A Yachtsman's Best Friend
After he married his high-school sweetheart, Hedi, 30 years ago, Ralph F. Kershaw built a two- story colonial house at Manchester-by-the-Sea, a town 30 miles north of Boston. In the years after, as the kids were born, he kept adding rooms to the original house: a playroom, a bedroom, a study. The family still lives there.
Mr. Kershaw, at 6-foot-3 and 250 pounds, had big hands that were also adroit at the culinary art. "He made a great, great salsa," said Mrs. Kershaw. She said he also chopped cabbages, peppers and lots of garlic, and "made the most delicious soups."
A surveyor of yachts, he knew the boats inside and out. He would tell you what was right or wrong with your boat and know how to fix the problems, too.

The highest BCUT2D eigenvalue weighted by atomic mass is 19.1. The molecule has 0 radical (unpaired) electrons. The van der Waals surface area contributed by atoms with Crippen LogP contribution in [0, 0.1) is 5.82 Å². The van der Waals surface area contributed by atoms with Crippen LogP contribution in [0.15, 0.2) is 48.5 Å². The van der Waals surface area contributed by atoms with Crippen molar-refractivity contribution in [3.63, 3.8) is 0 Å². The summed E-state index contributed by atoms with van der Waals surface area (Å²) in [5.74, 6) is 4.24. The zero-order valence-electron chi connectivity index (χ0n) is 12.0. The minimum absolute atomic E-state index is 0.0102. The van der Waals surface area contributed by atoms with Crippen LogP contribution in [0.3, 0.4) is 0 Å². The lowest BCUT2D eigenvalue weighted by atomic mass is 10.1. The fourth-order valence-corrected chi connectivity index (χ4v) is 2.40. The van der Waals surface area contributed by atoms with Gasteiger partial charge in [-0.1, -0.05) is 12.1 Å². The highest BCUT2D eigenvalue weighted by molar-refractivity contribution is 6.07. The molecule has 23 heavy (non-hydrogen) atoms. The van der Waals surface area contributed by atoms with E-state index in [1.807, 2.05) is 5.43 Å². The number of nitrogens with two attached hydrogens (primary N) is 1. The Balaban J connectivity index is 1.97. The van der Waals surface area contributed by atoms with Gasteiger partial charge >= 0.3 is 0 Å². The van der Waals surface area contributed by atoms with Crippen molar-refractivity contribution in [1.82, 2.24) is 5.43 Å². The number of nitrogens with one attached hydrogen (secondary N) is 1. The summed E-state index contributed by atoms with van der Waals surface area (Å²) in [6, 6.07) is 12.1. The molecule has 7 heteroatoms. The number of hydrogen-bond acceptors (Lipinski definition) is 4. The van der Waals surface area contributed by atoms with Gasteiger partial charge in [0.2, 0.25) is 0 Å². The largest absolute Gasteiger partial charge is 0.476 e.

"He was very well respected in his field. He knew what makes a boat tick," said Mrs. Kershaw. Ralph had followed his father into this trade, and he wanted his own twin sons, Matthew and Jason, both 25, to continue the in the same tradition.
"Daddy knew everything about every kind of boat," said Matthew Kershaw. "Tankers, wooden, fiberglass, steel, aluminum." He and his brother work at a boatyard repairing fiberglass boats.
On Sept. 11, Mr. Kershaw, 52, was on United Airlines Flight 175 when it struck the World Trade Center's south tower. He was en route to Singapore, via Los Angeles, to inspect a yacht.
Profile published in THE NEW YORK TIMES on November 12, 2001.